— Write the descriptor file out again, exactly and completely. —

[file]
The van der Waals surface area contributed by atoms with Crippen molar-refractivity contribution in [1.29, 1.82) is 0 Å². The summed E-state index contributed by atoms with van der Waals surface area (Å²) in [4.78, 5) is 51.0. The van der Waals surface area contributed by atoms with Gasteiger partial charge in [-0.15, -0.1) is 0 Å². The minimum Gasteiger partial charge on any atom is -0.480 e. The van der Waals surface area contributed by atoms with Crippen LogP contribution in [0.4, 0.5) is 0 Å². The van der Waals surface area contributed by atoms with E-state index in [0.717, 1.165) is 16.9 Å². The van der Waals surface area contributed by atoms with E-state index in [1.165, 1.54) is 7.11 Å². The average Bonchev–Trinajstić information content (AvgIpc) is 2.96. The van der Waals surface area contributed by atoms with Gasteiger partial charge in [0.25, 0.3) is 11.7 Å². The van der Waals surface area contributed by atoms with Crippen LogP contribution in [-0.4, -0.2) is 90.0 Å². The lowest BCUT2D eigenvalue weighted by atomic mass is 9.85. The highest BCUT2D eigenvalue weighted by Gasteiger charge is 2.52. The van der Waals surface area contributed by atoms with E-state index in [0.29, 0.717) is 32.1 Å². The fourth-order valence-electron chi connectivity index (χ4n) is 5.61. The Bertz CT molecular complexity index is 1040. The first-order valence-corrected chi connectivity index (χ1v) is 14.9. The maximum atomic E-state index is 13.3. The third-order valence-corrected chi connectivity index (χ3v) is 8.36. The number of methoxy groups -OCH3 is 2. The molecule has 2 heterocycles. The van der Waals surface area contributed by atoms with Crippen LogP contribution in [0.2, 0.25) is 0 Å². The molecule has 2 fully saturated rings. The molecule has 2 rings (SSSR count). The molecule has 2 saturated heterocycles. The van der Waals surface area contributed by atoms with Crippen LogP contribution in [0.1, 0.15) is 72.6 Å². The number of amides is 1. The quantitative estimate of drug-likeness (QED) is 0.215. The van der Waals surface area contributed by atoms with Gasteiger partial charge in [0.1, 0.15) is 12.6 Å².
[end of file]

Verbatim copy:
The van der Waals surface area contributed by atoms with Crippen molar-refractivity contribution in [1.29, 1.82) is 0 Å². The summed E-state index contributed by atoms with van der Waals surface area (Å²) in [4.78, 5) is 51.0. The van der Waals surface area contributed by atoms with Gasteiger partial charge in [-0.15, -0.1) is 0 Å². The minimum Gasteiger partial charge on any atom is -0.480 e. The van der Waals surface area contributed by atoms with Crippen LogP contribution in [0.4, 0.5) is 0 Å². The van der Waals surface area contributed by atoms with E-state index in [0.717, 1.165) is 16.9 Å². The van der Waals surface area contributed by atoms with E-state index in [1.165, 1.54) is 7.11 Å². The average Bonchev–Trinajstić information content (AvgIpc) is 2.96. The van der Waals surface area contributed by atoms with Gasteiger partial charge in [0.25, 0.3) is 11.7 Å². The van der Waals surface area contributed by atoms with Crippen LogP contribution in [-0.4, -0.2) is 90.0 Å². The lowest BCUT2D eigenvalue weighted by atomic mass is 9.85. The highest BCUT2D eigenvalue weighted by Gasteiger charge is 2.52. The van der Waals surface area contributed by atoms with E-state index in [0.29, 0.717) is 32.1 Å². The fourth-order valence-electron chi connectivity index (χ4n) is 5.61. The Bertz CT molecular complexity index is 1040. The first-order valence-corrected chi connectivity index (χ1v) is 14.9. The maximum atomic E-state index is 13.3. The third-order valence-corrected chi connectivity index (χ3v) is 8.36. The number of methoxy groups -OCH3 is 2. The molecule has 2 heterocycles. The van der Waals surface area contributed by atoms with Crippen LogP contribution in [0.2, 0.25) is 0 Å². The molecule has 2 fully saturated rings. The molecule has 2 rings (SSSR count). The molecule has 2 saturated heterocycles. The van der Waals surface area contributed by atoms with Crippen LogP contribution in [0.1, 0.15) is 72.6 Å². The number of amides is 1. The quantitative estimate of drug-likeness (QED) is 0.215. The van der Waals surface area contributed by atoms with Gasteiger partial charge in [0.1, 0.15) is 12.6 Å².